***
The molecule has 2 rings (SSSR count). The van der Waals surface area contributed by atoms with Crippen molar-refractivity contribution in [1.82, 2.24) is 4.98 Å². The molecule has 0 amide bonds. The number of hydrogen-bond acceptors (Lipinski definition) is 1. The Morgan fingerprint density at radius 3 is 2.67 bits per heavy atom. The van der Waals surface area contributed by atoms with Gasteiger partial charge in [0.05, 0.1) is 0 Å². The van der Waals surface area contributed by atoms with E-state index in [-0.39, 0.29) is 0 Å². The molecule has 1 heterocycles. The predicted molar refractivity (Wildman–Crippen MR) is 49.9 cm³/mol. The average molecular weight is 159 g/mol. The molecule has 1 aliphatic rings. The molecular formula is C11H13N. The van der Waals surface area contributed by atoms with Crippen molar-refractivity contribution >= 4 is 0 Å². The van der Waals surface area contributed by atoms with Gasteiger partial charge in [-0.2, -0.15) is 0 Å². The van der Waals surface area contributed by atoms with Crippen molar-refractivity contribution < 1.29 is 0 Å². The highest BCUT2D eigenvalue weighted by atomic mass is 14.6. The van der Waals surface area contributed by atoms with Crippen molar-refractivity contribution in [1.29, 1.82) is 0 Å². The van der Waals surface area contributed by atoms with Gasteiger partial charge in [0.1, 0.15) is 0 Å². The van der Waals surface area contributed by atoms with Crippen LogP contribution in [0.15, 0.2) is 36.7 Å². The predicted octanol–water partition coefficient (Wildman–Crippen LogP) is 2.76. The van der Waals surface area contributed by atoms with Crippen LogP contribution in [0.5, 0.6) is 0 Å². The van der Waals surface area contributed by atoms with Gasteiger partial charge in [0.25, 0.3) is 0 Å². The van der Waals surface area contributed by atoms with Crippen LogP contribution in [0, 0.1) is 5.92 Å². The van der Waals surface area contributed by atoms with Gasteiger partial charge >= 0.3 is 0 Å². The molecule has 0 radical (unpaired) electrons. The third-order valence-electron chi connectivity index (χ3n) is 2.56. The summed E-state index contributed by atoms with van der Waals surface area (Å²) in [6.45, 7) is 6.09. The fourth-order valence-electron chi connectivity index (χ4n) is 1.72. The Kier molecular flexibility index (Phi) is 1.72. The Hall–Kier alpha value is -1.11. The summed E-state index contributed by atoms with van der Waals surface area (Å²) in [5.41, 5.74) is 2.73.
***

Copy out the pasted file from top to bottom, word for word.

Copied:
The molecule has 2 rings (SSSR count). The van der Waals surface area contributed by atoms with Crippen molar-refractivity contribution in [1.82, 2.24) is 4.98 Å². The molecule has 0 amide bonds. The number of hydrogen-bond acceptors (Lipinski definition) is 1. The Morgan fingerprint density at radius 3 is 2.67 bits per heavy atom. The van der Waals surface area contributed by atoms with Gasteiger partial charge in [0.05, 0.1) is 0 Å². The van der Waals surface area contributed by atoms with E-state index in [-0.39, 0.29) is 0 Å². The molecule has 1 heterocycles. The predicted molar refractivity (Wildman–Crippen MR) is 49.9 cm³/mol. The average molecular weight is 159 g/mol. The molecule has 1 aliphatic rings. The molecular formula is C11H13N. The van der Waals surface area contributed by atoms with Crippen molar-refractivity contribution >= 4 is 0 Å². The van der Waals surface area contributed by atoms with Gasteiger partial charge in [-0.2, -0.15) is 0 Å². The van der Waals surface area contributed by atoms with Crippen molar-refractivity contribution < 1.29 is 0 Å². The highest BCUT2D eigenvalue weighted by atomic mass is 14.6. The van der Waals surface area contributed by atoms with Crippen molar-refractivity contribution in [1.29, 1.82) is 0 Å². The van der Waals surface area contributed by atoms with Gasteiger partial charge in [0.1, 0.15) is 0 Å². The van der Waals surface area contributed by atoms with Crippen LogP contribution in [0.15, 0.2) is 36.7 Å². The predicted octanol–water partition coefficient (Wildman–Crippen LogP) is 2.76. The van der Waals surface area contributed by atoms with Crippen LogP contribution in [0.5, 0.6) is 0 Å². The van der Waals surface area contributed by atoms with Gasteiger partial charge in [0.25, 0.3) is 0 Å². The van der Waals surface area contributed by atoms with Crippen LogP contribution in [0, 0.1) is 5.92 Å². The van der Waals surface area contributed by atoms with Gasteiger partial charge >= 0.3 is 0 Å². The molecule has 0 radical (unpaired) electrons. The third-order valence-electron chi connectivity index (χ3n) is 2.56. The summed E-state index contributed by atoms with van der Waals surface area (Å²) in [6.45, 7) is 6.09. The fourth-order valence-electron chi connectivity index (χ4n) is 1.72. The Kier molecular flexibility index (Phi) is 1.72. The Hall–Kier alpha value is -1.11. The summed E-state index contributed by atoms with van der Waals surface area (Å²) in [5.41, 5.74) is 2.73.